About this WINE
Jean-Claude Bachelet used to sell the majority of his crop to négociants, but nowadays the estate bottles virtually all of its wines and is considered one of the most conscientious wine producers in St Aubin.
After moving to superb new cellars in the hamlet of Gamay, next to St Aubin, Benoît and Jean-Baptiste Bachelet have taken over from their father Jean-Claude (who died in 2019).
The basic principle of a long, slow barrel-ageing for almost two years remains in force, while the state-of-the-art winery has improved consistency. In the vineyard, the brothers have been experimenting with biodynamic viticulture and have plans to extend this across their holdings in St Aubin, Chassagne-Montrachet and Puligny-Montrachet.
The Bachelet wines are exceptionally well balanced, with understated character and good medium-term ageing potential.
Though tucked away in a side valley behind the two ‘Montrachet’ villages, Saint-Aubin is a great source of fine, steely white Burgundy and some attractively fruity reds. Production used to be about 50:50 between the two colours, but the whites have become the more sought-after and now represent two-thirds of the crop. There is a significant difference however between the best Premiers Crus – such as En Remilly – and the vineyards tucked away further up the valley.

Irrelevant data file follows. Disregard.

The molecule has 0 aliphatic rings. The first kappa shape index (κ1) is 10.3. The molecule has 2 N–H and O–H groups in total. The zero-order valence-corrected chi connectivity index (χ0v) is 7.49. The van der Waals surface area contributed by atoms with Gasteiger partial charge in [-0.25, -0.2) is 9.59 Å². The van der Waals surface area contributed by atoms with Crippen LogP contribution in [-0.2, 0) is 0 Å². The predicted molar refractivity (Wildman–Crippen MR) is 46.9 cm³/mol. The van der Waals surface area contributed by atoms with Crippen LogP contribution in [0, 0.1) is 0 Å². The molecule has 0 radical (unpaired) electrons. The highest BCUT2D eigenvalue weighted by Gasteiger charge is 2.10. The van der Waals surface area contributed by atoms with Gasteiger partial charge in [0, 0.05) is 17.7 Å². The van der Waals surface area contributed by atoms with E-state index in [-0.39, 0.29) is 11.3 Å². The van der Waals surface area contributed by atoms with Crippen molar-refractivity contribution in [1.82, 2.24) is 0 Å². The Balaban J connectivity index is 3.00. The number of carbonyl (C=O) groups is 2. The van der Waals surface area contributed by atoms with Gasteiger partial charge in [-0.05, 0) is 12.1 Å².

- 80 hectares of village Saint-Aubin
- 156 hectares of Premier Cru vineyards (15 in all). The finest include En Remilly, Murgers des Dents de Chien, La Chatenière, Les Frionnes
- Recommended producer: Hubert Lamy
Chardonnay is the "Big Daddy" of white wine grapes and one of the most widely planted in the world. It is suited to a wide variety of soils, though it excels in soils with a high limestone content as found in Champagne, Chablis, and the Côte D`Or.
Burgundy is Chardonnay's spiritual home and the best White Burgundies are dry, rich, honeyed wines with marvellous poise, elegance and balance. They are unquestionably the finest dry white wines in the world. Chardonnay plays a crucial role in the Champagne blend, providing structure and finesse, and is the sole grape in Blanc de Blancs.
It is quantitatively important in California and Australia, is widely planted in Chile and South Africa, and is the second most widely planted grape in New Zealand. In warm climates Chardonnay has a tendency to develop very high sugar levels during the final stages of ripening and this can occur at the expense of acidity. Late picking is a common problem and can result in blowsy and flabby wines that lack structure and definition.
Recently in the New World, we have seen a move towards more elegant, better- balanced and less oak-driven Chardonnays, and this is to be welcomed.